My shift ended and I met my girlfriend for breakfast. She was a celebrity make-up artist at the time and had done a lot of MTV and VH-1 shows, including “Behind The Music” and Lenny Kravitz’s “Fly away” video. Ironically, she was on her way to meet Lenny and brought me with. When I mentioned my story of meeting Eddie Van Halen, Lenny was very positive about things…he said that if Eddie said that he was going to get me a guitar, then he probably would. But I was still skeptical.
Needless to say, about a week later I got a call on my cell phone. The voice on the phone asked, “Eddie?”
“Yes?,” I said.
“Hey, it’s the other Eddie, and I got that guitar I told you about.”
We made plans for him to swing by my house, which at the time was a little apartment I was renting on 3rd and Robertson. I hung up with him and started calling everyone I could. No one would believe this if I didn’t have a witness!!! Luckily my girlfriend (now my wife) came over and as she was walking in, she smiled and said, “He’s here… just drove up in his custom Porsche blasting some music.” She said it was Tori Amos’s “Jaurez,” off her To Venus and Back album.”
He soon arrived, walking in with his cane in one hand and a guitar case in the other. As he opened the case I laid my eyes on a gorgeous sunburst Wolfgang with pull pin for dropped D tuning and the works. The neck was amazing. It played so easily, like nothing I’d ever really felt. I sat there as Eddie basically gave a guitar clinic for me and my girlfriend. I kept peeking at her in the corner of my eye as if to say, “This is surreal! I can’t fucking believe this is happening right now!!!”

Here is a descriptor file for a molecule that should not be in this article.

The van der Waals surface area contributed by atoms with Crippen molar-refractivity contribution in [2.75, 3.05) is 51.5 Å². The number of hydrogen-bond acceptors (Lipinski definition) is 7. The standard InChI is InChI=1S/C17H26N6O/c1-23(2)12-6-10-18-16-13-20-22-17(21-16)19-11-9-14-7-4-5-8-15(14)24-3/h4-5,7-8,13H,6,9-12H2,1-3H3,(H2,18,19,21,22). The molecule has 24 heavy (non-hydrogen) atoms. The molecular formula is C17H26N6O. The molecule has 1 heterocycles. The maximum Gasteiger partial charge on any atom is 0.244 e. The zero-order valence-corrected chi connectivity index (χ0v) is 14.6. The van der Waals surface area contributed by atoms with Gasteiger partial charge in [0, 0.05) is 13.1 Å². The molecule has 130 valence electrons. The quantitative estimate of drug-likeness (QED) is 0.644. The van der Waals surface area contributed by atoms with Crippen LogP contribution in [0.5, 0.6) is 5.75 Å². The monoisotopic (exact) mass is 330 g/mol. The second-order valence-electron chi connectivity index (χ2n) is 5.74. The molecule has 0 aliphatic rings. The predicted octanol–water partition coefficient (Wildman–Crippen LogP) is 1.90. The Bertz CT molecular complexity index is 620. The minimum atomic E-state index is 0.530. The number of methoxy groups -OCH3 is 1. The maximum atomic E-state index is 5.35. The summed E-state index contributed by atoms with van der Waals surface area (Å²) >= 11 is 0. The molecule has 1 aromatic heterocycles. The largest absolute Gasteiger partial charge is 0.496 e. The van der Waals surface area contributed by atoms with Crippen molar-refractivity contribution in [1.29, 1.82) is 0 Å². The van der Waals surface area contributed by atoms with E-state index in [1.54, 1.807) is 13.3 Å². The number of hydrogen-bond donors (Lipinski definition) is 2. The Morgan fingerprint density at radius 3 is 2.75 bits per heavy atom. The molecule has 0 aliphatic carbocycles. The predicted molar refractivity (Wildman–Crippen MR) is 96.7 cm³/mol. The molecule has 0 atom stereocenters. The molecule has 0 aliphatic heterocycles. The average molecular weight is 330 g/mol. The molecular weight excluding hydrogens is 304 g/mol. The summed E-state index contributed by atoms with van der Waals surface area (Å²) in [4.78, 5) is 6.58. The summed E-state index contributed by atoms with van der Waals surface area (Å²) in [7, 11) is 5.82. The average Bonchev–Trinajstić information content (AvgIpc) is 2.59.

I hopped on the keyboards and we jammed together, trading off between Eddie on guitar and me on keys, then switching to Eddie on keys and me on guitar, but most of the first hour was spent watching Eddie do his thing. He took a few requests too. It was simply incredible.
I had friends who returned my call while Eddie was there, asking if I could just put the phone down and leave it so they could listen in.
He ended up hanging out for almost two hours. I only took ONE picture of him the entire time…I was too embarrassed to ask him to autograph the guitar or even get in the picture with him. But then I thought…I’m never going to sell this guitar to anyone, so who cares? The experience itself and my memory of those two hours is worth more than any autographed guitar, anyway. Plus, I still play the guitar frequently…I figured Eddie would have preferred that instead of me putting it in some vacuum-sealed case for display.
At the end of the evening, I invited him to dinner, as I was meeting some friends out, which he declined. He never asked me for anything. He just made good on his promise. We actually hugged it out before he took off…I was pinching myself and giddy as hell. I thanked him for the gift…it’s priceless.
Edward B. Fohrman M.D.
Department of Anesthesiology
Feinberg School of Medicine, Chicago
P.S. I’m so glad to share my story with the Van Halen News Desk’s readers. Ed is such an amazing talent, who was a man of his word and expressed tremendous gratitude and generosity. And, he was really just a cool dude! I feel so fortunate to have met him and for the time he spent jamming with me.
By the way, I’m currently working at Northwestern Memorial Hospital in Chicago, but in my spare time I play in a local band…we’re playing this weekend and for the first time I am NOT playing the keyboards…I’m the guitar player!!! Rock ON!!!